Understanding WPS fixed costs
Bringing energy to our customers requires a network of meters, poles, transformers, substations and more, forming the electric grid. The costs to maintain and repair these items, as well as to perform all associated processes (billing, customer service, accounting, etc.) does not change with the amount of energy a customer uses. In other words, these costs are fixed.
WPS and other utilities had historically included most of the fixed costs in a Volumetric Energy Charge — or the charge customers pay per kilowatt-hour of electricity or therm of natural gas they use.
The result is that customers who use less electricity or natural gas, such as those with rooftop solar systems, are not paying the same share of fixed costs as other customers. This unfairly shifts fixed costs to customers who use more energy or who do not have a self-generation system. Both types of customers use the electric grid, and we believe everyone should pay their fair share to maintain the grid.
Learn why WPS proposed a new pricing structure.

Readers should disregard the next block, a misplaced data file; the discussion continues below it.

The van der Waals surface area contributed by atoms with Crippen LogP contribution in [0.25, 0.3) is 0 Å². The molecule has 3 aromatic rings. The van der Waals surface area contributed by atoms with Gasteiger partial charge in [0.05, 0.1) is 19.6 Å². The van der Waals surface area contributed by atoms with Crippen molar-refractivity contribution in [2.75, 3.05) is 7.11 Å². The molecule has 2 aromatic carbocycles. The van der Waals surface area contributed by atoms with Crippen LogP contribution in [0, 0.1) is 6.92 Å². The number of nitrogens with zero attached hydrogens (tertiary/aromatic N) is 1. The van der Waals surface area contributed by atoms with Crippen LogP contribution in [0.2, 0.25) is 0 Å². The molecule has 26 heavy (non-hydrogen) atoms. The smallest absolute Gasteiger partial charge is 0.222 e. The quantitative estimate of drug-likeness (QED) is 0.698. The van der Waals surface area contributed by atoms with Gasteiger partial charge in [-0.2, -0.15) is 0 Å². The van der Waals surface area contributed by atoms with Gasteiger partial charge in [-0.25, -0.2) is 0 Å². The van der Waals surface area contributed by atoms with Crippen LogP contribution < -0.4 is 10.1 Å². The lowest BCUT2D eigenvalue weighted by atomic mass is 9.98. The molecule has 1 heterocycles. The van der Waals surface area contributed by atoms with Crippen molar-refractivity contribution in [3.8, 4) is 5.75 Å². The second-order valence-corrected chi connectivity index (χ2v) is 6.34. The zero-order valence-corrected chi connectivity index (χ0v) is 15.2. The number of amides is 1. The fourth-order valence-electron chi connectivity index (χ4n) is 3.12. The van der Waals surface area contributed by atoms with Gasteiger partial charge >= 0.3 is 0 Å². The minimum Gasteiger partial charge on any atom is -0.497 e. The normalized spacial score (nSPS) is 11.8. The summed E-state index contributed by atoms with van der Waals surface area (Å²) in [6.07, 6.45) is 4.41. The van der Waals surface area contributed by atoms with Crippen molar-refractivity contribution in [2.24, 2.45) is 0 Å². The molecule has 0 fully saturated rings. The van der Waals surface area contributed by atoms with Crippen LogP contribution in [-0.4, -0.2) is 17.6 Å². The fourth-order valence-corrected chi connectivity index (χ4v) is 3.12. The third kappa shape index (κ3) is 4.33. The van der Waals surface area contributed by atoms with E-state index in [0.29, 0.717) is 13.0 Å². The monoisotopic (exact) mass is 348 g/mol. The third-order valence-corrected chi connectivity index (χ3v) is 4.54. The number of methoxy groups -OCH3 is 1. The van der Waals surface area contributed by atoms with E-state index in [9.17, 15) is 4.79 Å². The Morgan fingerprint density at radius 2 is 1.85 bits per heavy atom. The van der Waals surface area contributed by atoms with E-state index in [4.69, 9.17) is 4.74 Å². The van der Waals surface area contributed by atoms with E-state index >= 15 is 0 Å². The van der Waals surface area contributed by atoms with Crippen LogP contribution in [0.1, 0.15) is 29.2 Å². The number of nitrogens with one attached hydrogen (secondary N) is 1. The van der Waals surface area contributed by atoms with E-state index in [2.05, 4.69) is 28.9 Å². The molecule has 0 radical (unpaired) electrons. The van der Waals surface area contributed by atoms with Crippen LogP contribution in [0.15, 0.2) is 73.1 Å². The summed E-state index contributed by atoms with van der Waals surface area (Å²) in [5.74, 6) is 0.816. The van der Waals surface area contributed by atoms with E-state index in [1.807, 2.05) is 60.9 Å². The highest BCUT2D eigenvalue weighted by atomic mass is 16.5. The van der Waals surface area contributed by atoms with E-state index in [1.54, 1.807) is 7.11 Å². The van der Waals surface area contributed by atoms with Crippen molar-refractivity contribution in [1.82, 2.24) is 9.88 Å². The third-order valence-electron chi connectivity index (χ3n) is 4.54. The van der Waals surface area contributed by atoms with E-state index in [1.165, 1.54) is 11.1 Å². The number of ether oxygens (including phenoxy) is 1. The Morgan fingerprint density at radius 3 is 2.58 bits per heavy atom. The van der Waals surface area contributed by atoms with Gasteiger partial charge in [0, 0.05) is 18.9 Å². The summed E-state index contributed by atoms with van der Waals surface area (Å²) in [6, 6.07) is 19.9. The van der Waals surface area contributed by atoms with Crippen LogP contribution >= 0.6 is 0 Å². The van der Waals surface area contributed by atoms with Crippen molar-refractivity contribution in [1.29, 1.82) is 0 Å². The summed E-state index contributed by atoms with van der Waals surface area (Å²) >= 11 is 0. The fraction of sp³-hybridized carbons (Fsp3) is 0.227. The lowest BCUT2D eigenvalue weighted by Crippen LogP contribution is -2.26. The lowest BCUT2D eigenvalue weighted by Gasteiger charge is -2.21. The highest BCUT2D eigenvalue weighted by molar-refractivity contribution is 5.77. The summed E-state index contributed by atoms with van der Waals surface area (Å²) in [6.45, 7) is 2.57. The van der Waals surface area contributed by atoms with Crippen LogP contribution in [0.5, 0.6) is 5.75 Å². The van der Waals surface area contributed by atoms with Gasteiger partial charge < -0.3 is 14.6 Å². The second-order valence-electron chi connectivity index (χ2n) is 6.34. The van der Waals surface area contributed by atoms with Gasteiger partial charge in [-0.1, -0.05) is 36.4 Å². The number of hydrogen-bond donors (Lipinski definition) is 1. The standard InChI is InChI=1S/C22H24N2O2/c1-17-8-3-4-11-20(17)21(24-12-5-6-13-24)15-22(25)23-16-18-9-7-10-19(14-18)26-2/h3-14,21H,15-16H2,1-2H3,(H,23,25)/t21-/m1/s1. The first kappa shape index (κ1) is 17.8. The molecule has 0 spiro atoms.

Fixed cost pricing
For 2016, the Public Service Commission of Wisconsin approved an increase in the WPS residential electric Fixed Charge from $19 to $21 monthly. Even with the increase in the fixed charge, the overall cost of electricity to customers decreased because the volumetric (use) rate dropped. The natural gas fixed charge remained at $19 monthly.
This increase in the electric Fixed Charge helps to move WPS rates closer to reflecting the actual cost of service (more than $50/month for residential customers) and that fixed costs are recovered fairly.
Typical residential customers (who use about 600 kilowatt-hours, or kWh, of electricity monthly) and the average small business customers' overall monthly bills won't be affected by the rate structure change. While the Fixed Charge increases, the price per kWh or therm decreases.
For years, rural cooperatives have included higher fixed charges on their bills — in the $25-$35 range and higher.
WPS cost-of-service studies found that because limited-income customers often cannot afford home improvements or high-efficiency appliances to conserve electricity, their energy use is often the same or higher than that of a typical residential customer. Since the volumetric rate has decreased, limited-income residential electric customers of WPS, as a group, may pay less under the new rate structure.
Electricity is an essential service that powers our homes, businesses and communities. Even with this change, WPS will continue to meet customer needs at a Fixed Charge of less than $1/day.